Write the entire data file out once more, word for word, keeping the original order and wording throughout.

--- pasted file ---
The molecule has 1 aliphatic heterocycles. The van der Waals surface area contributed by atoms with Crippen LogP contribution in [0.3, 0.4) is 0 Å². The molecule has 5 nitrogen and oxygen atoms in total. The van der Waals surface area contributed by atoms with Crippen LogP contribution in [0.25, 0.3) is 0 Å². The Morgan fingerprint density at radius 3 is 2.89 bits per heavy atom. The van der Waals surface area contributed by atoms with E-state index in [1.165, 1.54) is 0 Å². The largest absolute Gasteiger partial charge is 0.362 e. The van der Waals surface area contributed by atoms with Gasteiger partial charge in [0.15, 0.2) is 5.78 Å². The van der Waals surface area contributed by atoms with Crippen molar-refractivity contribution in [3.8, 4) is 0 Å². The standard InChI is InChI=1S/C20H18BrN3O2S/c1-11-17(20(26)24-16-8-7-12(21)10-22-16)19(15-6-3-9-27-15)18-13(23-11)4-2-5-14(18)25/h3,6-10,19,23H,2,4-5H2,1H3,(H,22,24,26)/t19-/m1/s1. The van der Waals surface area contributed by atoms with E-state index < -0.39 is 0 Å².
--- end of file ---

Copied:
The molecule has 1 aliphatic heterocycles. The van der Waals surface area contributed by atoms with Crippen LogP contribution in [0.3, 0.4) is 0 Å². The molecule has 5 nitrogen and oxygen atoms in total. The van der Waals surface area contributed by atoms with Crippen LogP contribution in [0.25, 0.3) is 0 Å². The Morgan fingerprint density at radius 3 is 2.89 bits per heavy atom. The van der Waals surface area contributed by atoms with E-state index in [1.165, 1.54) is 0 Å². The largest absolute Gasteiger partial charge is 0.362 e. The van der Waals surface area contributed by atoms with Gasteiger partial charge in [0.15, 0.2) is 5.78 Å². The van der Waals surface area contributed by atoms with Crippen molar-refractivity contribution in [3.8, 4) is 0 Å². The standard InChI is InChI=1S/C20H18BrN3O2S/c1-11-17(20(26)24-16-8-7-12(21)10-22-16)19(15-6-3-9-27-15)18-13(23-11)4-2-5-14(18)25/h3,6-10,19,23H,2,4-5H2,1H3,(H,22,24,26)/t19-/m1/s1. The van der Waals surface area contributed by atoms with E-state index < -0.39 is 0 Å².